Rich Kallet: Early Inspiration Results in Lifelong Impact

In the 1970s, Rich Kallet was a respiratory therapy student in upstate New York when a seminal paper in anesthesiology and respiratory care was published in the New England Journal of Medicine. The study described in the paper had been conducted by UCSF faculty at the Cardiovascular Research Institute (CVRI) and San Francisco General Hospital and Trauma Center (SFGH).

Rich was captivated. At 25, he decided to move to San Francisco to get involved with research at SFGH. In 1981, he began his work with Respiratory Care Services, and soon after began volunteering as a research assistant for mechanical ventilation studies.

“It was the generous support and mentorship of faculty from CVRI and the Departments of Anesthesia and Surgery that helped foster my career in clinical research,” said Rich. “To be a contributing member of that ‘professional family’ and its legacy has been at the core of my adult life.”

According to Rich, “legacy” conveys all of the reasons he has chosen to spend his career at UCSF. Twenty-five years after reading the influential study that sparked his interest in respiration and anesthesiology research, he co-authored another landmark paper that appeared in the same journal on the role of carbon dioxide excretion in patients with acute respiratory distress syndrome (ARDS). This study demonstrated that carbon dioxide excretion is the most powerful pulmonary-specific variable mortality predictor in ARDS. His work influenced many other researchers and led to further strides in the field.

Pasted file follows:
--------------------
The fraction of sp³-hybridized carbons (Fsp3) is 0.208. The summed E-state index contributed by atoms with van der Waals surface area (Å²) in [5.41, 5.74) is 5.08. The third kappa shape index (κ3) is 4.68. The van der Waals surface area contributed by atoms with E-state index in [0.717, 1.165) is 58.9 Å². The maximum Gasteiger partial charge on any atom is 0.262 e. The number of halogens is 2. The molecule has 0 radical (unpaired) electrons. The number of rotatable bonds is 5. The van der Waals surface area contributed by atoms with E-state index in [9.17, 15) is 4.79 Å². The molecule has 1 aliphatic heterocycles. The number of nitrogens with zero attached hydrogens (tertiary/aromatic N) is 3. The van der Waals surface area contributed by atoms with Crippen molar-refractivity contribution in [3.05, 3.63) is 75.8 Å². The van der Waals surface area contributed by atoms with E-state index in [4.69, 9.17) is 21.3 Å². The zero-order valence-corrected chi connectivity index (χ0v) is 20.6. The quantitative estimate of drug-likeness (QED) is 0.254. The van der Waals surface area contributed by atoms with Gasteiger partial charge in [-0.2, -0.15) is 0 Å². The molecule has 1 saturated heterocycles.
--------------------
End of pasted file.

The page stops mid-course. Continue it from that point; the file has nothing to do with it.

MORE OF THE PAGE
“It was beyond my wildest imagination that being inspired by reading a paper almost 40 years ago would have such a profound impact on my career,” Rich said. He is now the Director of Quality Assurance for Respiratory Care Services in the Department of Anesthesia & Perioperative Care, based at SFGH. 

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